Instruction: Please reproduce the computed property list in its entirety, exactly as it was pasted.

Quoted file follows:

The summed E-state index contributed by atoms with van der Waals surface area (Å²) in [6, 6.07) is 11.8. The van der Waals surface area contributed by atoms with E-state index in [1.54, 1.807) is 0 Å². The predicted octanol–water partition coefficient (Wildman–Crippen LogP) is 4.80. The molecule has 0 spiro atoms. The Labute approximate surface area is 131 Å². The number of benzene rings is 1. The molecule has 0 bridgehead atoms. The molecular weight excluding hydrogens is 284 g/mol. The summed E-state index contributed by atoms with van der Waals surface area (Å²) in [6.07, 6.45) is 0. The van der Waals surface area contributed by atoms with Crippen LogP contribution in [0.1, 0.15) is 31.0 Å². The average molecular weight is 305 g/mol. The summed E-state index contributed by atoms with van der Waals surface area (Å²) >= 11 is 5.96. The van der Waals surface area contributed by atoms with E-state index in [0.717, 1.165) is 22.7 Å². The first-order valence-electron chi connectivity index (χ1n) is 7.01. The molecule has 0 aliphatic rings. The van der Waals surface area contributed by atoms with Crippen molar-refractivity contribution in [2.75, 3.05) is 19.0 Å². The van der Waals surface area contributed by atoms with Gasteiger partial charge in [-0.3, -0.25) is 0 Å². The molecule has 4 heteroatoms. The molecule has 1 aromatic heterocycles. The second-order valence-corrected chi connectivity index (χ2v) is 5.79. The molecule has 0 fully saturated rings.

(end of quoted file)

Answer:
The summed E-state index contributed by atoms with van der Waals surface area (Å²) in [6, 6.07) is 11.8. The van der Waals surface area contributed by atoms with E-state index in [1.54, 1.807) is 0 Å². The predicted octanol–water partition coefficient (Wildman–Crippen LogP) is 4.80. The molecule has 0 spiro atoms. The Labute approximate surface area is 131 Å². The number of benzene rings is 1. The molecule has 0 bridgehead atoms. The molecular weight excluding hydrogens is 284 g/mol. The summed E-state index contributed by atoms with van der Waals surface area (Å²) in [6.07, 6.45) is 0. The van der Waals surface area contributed by atoms with Crippen LogP contribution in [0.1, 0.15) is 31.0 Å². The average molecular weight is 305 g/mol. The summed E-state index contributed by atoms with van der Waals surface area (Å²) >= 11 is 5.96. The van der Waals surface area contributed by atoms with E-state index in [0.717, 1.165) is 22.7 Å². The first-order valence-electron chi connectivity index (χ1n) is 7.01. The molecule has 0 aliphatic rings. The van der Waals surface area contributed by atoms with Crippen molar-refractivity contribution in [2.75, 3.05) is 19.0 Å². The van der Waals surface area contributed by atoms with Gasteiger partial charge in [-0.3, -0.25) is 0 Å². The molecule has 4 heteroatoms. The molecule has 1 aromatic heterocycles. The second-order valence-corrected chi connectivity index (χ2v) is 5.79. The molecule has 0 fully saturated rings.